AMR has not indicated whether it will ask the bankruptcy court judge to rule that the American's 7.5% noteholders are undersecured because the security interest in the Heathrow slots is not perfected. If AMR did so, it could potentially decrease the compensation that it has to pay to the noteholders, but it would also likely make the international routes useless as collateral for future borrowings. There could also be practical difficulties in quickly securing new route rights to EU countries (even given the "open skies" treaty with the U.S.) if noteholders were able to enforce a security interest on the current routes and at some point prevent American from operating them. Any interruption in trans-Atlantic service would be very costly to AMR. In our analysis of Delta's secured bank facilities, we applied greater stresses to the value of international routes and related assets to countries with whom the U.S. has liberal aviation treaties because of the lower barriers to entry and greater competition in those markets. We did not explicitly model a legal outcome that reduces the value of collateral because of the lack of perfection in non-U.S. takeoff and landing slots, but we could change our analysis if developments in the AMR bankruptcy cause us to reconsider.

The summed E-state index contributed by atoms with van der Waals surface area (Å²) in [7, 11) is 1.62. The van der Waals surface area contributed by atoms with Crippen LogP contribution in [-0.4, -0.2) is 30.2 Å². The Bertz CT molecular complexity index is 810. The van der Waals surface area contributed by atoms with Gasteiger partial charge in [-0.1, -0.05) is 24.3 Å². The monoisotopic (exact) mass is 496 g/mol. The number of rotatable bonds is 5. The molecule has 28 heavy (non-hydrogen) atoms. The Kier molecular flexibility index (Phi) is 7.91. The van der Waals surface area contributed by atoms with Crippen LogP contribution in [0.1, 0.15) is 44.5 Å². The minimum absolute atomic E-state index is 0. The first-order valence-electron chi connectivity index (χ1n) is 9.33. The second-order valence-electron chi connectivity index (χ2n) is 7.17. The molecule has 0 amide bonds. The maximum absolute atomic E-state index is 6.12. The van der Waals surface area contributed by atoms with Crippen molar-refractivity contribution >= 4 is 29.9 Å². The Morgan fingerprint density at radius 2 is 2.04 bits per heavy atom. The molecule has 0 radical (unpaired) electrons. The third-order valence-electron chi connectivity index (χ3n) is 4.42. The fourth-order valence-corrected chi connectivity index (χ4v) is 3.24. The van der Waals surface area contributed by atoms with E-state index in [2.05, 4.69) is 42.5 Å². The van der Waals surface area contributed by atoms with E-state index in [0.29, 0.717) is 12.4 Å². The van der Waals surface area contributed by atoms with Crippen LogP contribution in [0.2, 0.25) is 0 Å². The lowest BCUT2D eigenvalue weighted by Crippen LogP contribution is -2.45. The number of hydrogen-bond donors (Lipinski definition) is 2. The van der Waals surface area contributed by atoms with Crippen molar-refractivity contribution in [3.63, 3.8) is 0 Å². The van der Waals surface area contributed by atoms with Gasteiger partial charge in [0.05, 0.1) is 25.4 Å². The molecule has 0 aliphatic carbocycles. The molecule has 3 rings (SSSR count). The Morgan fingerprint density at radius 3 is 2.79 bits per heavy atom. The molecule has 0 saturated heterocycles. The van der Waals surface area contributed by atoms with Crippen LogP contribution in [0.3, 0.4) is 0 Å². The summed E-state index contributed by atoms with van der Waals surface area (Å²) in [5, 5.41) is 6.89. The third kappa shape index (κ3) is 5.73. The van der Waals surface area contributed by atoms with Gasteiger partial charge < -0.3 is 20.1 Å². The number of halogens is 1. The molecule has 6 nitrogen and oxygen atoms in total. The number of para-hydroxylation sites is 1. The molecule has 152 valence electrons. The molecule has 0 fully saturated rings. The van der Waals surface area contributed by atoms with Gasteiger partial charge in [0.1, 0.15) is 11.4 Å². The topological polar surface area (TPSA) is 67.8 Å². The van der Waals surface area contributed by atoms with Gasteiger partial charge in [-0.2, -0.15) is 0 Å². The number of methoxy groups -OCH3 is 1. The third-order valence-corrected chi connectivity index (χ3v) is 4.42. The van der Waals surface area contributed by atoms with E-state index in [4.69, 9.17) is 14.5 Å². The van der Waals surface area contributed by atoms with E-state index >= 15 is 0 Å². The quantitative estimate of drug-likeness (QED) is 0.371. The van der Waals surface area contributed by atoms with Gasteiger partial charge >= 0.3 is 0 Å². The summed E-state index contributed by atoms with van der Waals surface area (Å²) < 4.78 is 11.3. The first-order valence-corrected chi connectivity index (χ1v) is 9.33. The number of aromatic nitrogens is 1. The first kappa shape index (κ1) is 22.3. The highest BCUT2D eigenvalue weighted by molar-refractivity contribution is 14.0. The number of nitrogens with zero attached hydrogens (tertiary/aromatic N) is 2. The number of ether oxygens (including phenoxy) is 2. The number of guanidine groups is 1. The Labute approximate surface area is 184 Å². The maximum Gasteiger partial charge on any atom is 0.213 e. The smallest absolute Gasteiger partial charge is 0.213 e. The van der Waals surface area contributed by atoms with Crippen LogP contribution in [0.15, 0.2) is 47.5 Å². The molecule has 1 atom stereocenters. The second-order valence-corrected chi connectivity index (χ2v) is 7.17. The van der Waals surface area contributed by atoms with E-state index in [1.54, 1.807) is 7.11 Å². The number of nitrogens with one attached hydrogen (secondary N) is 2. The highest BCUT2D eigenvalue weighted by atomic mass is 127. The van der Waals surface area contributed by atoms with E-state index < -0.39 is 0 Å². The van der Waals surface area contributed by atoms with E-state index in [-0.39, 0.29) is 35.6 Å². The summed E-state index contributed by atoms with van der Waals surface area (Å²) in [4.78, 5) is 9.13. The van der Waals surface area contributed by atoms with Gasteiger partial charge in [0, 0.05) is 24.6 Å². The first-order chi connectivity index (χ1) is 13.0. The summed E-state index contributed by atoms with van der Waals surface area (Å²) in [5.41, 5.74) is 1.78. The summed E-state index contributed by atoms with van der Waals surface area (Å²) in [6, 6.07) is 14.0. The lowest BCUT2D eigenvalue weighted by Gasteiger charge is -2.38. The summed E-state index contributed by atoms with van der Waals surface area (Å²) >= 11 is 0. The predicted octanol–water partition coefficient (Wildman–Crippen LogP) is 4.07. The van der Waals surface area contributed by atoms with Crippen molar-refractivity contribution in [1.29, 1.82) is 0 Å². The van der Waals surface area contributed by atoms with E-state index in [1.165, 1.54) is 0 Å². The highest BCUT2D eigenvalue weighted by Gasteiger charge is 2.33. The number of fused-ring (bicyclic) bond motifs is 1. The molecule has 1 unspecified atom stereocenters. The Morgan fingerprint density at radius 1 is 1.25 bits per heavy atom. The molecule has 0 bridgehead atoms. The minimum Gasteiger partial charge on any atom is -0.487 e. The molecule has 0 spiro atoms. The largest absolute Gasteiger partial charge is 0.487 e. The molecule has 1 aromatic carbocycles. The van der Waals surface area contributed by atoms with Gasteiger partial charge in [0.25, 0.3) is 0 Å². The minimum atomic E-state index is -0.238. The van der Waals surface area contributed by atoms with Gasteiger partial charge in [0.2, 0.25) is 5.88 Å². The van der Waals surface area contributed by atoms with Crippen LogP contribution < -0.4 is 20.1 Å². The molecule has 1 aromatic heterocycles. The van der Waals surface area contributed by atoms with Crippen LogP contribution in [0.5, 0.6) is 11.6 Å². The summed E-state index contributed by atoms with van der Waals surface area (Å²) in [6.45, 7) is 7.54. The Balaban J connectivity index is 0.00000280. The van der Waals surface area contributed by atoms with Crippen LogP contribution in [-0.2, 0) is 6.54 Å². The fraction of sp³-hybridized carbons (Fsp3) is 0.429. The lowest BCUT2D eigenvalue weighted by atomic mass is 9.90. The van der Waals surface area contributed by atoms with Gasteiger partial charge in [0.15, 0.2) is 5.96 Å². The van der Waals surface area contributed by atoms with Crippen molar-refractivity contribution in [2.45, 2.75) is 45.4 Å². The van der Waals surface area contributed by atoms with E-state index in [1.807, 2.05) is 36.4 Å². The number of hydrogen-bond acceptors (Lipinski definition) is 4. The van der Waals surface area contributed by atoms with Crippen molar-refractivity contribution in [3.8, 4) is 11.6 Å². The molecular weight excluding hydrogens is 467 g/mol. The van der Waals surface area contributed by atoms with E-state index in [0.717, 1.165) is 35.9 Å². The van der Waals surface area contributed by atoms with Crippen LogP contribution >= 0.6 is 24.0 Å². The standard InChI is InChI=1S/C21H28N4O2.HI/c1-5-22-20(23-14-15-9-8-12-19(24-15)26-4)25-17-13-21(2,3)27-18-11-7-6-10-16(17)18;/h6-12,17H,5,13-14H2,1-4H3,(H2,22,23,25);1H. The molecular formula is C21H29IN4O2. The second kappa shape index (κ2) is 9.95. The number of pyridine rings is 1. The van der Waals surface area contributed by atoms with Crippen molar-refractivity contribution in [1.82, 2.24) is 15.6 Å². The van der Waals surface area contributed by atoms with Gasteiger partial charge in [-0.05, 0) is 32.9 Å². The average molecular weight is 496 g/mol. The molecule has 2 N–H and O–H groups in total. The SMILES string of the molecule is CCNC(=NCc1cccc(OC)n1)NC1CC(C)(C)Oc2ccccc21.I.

Valuation of international routes collateral The international route rights are U.S. assets and their legal status is clearer. Transfer is subject only to approval by the U.S. Department of Transportation (DOT), not foreign governments, and the DOT would have a public policy interest in transferring them to a new user to maintain air service. The U.S. government has not blocked the transfer of routes, either inside or outside an airline's bankruptcy in the past. Under bilateral aviation treaties, airlines can use such route rights (with permission from the DOT) to fly from any city in the U.S., meaning that these routes would potentially be of interest to other airlines that do not intend to fly from the airports Delta uses. Because United Continental already has similar Pacific routes, it would not have an interest in (nor would regulators likely allow it to) buy Delta's routes in a liquidation. AMR and US Airways Group Inc. would be logical potential buyers. However, our recovery analysis of Delta assumes reorganization as the most likely outcome in bankruptcy, and it is the value to a reorganizing Delta that is the focus of our recovery analysis.